The Senate GOP proposal, known as the HEALS Act, did not include additional aid to cities.
Members of the U.S. Senate left Washington, D.C., on July 31, as negotiations on a fourth stimulus package broke down and enhanced Federal Pandemic Unemployment Compensation program benefits to Americans across the country dried up.
The Health, Economic Assistance, Liability Protection and Schools (HEALS) Act would have partially extended the enhanced unemployment benefits. A last-ditch effort by Senate Republicans to advance the bill failed to garner Democrats’ support, leaving all sides to go back to the drawing board and resume negotiations. Perhaps of most concern to cities is the lack of agreement between parties on additional aid to cities.
No additional funds for cities
While the Senate Republican proposal includes some additional flexibility for Coronavirus Relief Fund eligible expenditures, it does not include any additional aid to local governments. The flexibility to use already appropriated federal funds for lost revenue is critical, but the lack of additional funding to cities facing an unprecedented budget crisis threatens to exacerbate the economic downturn and prolong the recovery time.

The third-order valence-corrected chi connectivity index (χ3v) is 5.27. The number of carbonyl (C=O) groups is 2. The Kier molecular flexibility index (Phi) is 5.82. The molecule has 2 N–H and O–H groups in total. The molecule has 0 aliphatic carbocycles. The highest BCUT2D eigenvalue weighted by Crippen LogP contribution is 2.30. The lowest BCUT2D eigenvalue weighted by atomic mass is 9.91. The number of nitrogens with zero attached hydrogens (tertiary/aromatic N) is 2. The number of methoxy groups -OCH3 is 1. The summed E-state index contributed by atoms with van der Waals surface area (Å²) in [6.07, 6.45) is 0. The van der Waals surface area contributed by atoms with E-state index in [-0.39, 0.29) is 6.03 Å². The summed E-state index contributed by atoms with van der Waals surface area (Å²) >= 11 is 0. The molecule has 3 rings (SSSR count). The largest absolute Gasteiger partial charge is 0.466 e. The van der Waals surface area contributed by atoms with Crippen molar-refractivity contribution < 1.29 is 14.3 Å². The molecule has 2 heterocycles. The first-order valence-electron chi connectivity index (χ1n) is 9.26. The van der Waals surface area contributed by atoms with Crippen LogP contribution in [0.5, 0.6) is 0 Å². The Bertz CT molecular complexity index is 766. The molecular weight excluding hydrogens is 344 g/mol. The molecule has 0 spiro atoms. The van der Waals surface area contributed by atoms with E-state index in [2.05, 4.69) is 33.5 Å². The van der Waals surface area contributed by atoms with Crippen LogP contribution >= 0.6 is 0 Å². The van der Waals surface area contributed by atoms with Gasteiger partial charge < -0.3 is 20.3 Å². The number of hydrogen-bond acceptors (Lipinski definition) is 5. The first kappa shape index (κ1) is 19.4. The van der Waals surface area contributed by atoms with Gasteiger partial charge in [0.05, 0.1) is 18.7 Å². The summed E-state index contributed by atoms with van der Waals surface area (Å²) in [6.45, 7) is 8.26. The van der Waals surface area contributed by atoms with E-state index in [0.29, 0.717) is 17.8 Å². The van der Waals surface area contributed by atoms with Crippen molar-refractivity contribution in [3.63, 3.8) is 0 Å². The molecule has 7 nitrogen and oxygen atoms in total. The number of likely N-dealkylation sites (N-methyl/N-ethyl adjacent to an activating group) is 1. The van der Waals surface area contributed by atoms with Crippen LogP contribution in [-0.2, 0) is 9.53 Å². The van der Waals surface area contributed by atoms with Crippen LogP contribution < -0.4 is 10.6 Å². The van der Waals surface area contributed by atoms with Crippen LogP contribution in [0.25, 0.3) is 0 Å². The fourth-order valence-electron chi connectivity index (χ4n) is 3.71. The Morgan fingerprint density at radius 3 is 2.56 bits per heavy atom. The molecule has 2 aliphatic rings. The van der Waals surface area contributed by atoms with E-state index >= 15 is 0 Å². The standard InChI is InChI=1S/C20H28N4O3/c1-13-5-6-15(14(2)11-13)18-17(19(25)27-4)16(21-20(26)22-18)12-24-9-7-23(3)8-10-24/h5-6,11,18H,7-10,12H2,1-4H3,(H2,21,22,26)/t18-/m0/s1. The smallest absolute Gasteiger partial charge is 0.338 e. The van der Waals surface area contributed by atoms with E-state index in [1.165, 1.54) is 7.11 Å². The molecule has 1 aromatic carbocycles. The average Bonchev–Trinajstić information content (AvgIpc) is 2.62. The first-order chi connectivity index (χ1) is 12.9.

Two weeks ago, as the Senate returned from the July recess, League of Minnesota Cities (LMC) staff reached out to the legislative directors for both Sen. Tina Smith and Sen. Amy Klobuchar, urging continued support for direct aid to Minnesota cities of all sizes. Both senators have indicated support for additional funding for states and local units of government in the past, and Sen. Smith’s office responded affirmatively to our most recent communication.
Contact your members of Congress
In partnership with the National League of Cities (NLC), LMC encourages members to reach out to their representatives and senators in Washington, D.C. Members can do so by submitting a message through the NLC Cities Are Essential campaign site or contacting congressional staff directly.
It is critical that Congress pass an additional stimulus package that includes direct, flexible funding to each and every local government regardless of size. LMC echoes NLC’s request to provide $500 billion over the next two or more years—$125 billion per year—to municipalities through a fair and appropriate allocation methodology.